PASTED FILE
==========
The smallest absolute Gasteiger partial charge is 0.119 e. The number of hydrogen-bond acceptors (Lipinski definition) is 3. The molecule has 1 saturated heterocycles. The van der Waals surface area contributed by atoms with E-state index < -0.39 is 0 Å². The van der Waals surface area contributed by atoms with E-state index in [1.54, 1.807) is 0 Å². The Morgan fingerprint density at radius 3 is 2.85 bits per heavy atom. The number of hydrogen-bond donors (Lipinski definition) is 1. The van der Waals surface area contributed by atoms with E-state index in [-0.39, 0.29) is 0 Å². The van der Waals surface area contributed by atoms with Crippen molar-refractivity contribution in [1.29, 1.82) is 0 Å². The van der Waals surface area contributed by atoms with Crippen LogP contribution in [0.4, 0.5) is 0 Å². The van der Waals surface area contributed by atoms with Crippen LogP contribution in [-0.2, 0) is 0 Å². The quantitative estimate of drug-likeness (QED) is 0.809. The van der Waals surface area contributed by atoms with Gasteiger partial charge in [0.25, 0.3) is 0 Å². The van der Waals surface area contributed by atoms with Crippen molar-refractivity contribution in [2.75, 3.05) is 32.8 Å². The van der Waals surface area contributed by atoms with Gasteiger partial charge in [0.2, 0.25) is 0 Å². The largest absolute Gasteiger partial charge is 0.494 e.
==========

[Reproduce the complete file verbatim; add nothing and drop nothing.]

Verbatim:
The smallest absolute Gasteiger partial charge is 0.119 e. The number of hydrogen-bond acceptors (Lipinski definition) is 3. The molecule has 1 saturated heterocycles. The van der Waals surface area contributed by atoms with E-state index < -0.39 is 0 Å². The van der Waals surface area contributed by atoms with E-state index in [1.54, 1.807) is 0 Å². The Morgan fingerprint density at radius 3 is 2.85 bits per heavy atom. The number of hydrogen-bond donors (Lipinski definition) is 1. The van der Waals surface area contributed by atoms with E-state index in [-0.39, 0.29) is 0 Å². The van der Waals surface area contributed by atoms with Crippen molar-refractivity contribution in [1.29, 1.82) is 0 Å². The van der Waals surface area contributed by atoms with Crippen LogP contribution in [0.4, 0.5) is 0 Å². The van der Waals surface area contributed by atoms with Crippen LogP contribution in [-0.2, 0) is 0 Å². The quantitative estimate of drug-likeness (QED) is 0.809. The van der Waals surface area contributed by atoms with Gasteiger partial charge in [0.25, 0.3) is 0 Å². The van der Waals surface area contributed by atoms with Crippen molar-refractivity contribution in [2.75, 3.05) is 32.8 Å². The van der Waals surface area contributed by atoms with Gasteiger partial charge in [0.2, 0.25) is 0 Å². The largest absolute Gasteiger partial charge is 0.494 e.